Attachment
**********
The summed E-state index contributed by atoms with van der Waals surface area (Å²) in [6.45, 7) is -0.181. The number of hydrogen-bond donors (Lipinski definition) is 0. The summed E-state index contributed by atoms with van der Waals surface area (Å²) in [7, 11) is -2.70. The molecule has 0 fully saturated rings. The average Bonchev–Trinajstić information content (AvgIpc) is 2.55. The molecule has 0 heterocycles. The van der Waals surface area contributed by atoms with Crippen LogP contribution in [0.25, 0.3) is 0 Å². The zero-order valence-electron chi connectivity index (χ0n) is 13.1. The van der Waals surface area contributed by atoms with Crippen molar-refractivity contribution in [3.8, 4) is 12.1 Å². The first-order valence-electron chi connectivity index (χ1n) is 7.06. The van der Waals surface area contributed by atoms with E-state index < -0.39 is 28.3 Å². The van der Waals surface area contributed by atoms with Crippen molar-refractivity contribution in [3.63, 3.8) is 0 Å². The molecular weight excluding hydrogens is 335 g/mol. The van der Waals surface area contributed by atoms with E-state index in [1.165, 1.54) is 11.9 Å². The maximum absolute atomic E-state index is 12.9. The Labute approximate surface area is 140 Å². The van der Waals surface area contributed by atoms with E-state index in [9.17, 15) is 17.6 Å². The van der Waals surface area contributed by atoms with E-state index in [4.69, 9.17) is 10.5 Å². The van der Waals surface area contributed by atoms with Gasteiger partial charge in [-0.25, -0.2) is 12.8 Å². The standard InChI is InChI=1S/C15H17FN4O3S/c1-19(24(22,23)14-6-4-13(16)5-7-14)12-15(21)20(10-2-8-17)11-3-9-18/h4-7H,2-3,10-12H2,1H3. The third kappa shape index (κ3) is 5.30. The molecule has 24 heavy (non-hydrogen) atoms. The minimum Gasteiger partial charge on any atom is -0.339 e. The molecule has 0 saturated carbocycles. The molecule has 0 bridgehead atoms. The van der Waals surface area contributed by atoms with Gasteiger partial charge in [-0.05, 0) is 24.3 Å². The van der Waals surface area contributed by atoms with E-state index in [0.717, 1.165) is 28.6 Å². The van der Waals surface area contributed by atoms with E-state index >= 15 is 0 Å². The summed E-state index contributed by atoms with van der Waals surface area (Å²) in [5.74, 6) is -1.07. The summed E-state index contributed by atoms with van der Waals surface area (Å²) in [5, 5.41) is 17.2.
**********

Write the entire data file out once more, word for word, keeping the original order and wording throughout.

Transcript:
The summed E-state index contributed by atoms with van der Waals surface area (Å²) in [6.45, 7) is -0.181. The number of hydrogen-bond donors (Lipinski definition) is 0. The summed E-state index contributed by atoms with van der Waals surface area (Å²) in [7, 11) is -2.70. The molecule has 0 fully saturated rings. The average Bonchev–Trinajstić information content (AvgIpc) is 2.55. The molecule has 0 heterocycles. The van der Waals surface area contributed by atoms with Crippen LogP contribution in [0.25, 0.3) is 0 Å². The zero-order valence-electron chi connectivity index (χ0n) is 13.1. The van der Waals surface area contributed by atoms with Crippen molar-refractivity contribution in [3.8, 4) is 12.1 Å². The first-order valence-electron chi connectivity index (χ1n) is 7.06. The van der Waals surface area contributed by atoms with E-state index < -0.39 is 28.3 Å². The van der Waals surface area contributed by atoms with Crippen molar-refractivity contribution in [3.63, 3.8) is 0 Å². The molecular weight excluding hydrogens is 335 g/mol. The van der Waals surface area contributed by atoms with E-state index in [1.165, 1.54) is 11.9 Å². The maximum absolute atomic E-state index is 12.9. The Labute approximate surface area is 140 Å². The van der Waals surface area contributed by atoms with E-state index in [9.17, 15) is 17.6 Å². The van der Waals surface area contributed by atoms with E-state index in [4.69, 9.17) is 10.5 Å². The van der Waals surface area contributed by atoms with Gasteiger partial charge in [-0.25, -0.2) is 12.8 Å². The standard InChI is InChI=1S/C15H17FN4O3S/c1-19(24(22,23)14-6-4-13(16)5-7-14)12-15(21)20(10-2-8-17)11-3-9-18/h4-7H,2-3,10-12H2,1H3. The third kappa shape index (κ3) is 5.30. The molecule has 24 heavy (non-hydrogen) atoms. The minimum Gasteiger partial charge on any atom is -0.339 e. The molecule has 0 saturated carbocycles. The molecule has 0 bridgehead atoms. The van der Waals surface area contributed by atoms with Gasteiger partial charge in [-0.05, 0) is 24.3 Å². The van der Waals surface area contributed by atoms with E-state index in [0.717, 1.165) is 28.6 Å². The van der Waals surface area contributed by atoms with E-state index >= 15 is 0 Å². The summed E-state index contributed by atoms with van der Waals surface area (Å²) in [5.74, 6) is -1.07. The summed E-state index contributed by atoms with van der Waals surface area (Å²) in [5, 5.41) is 17.2.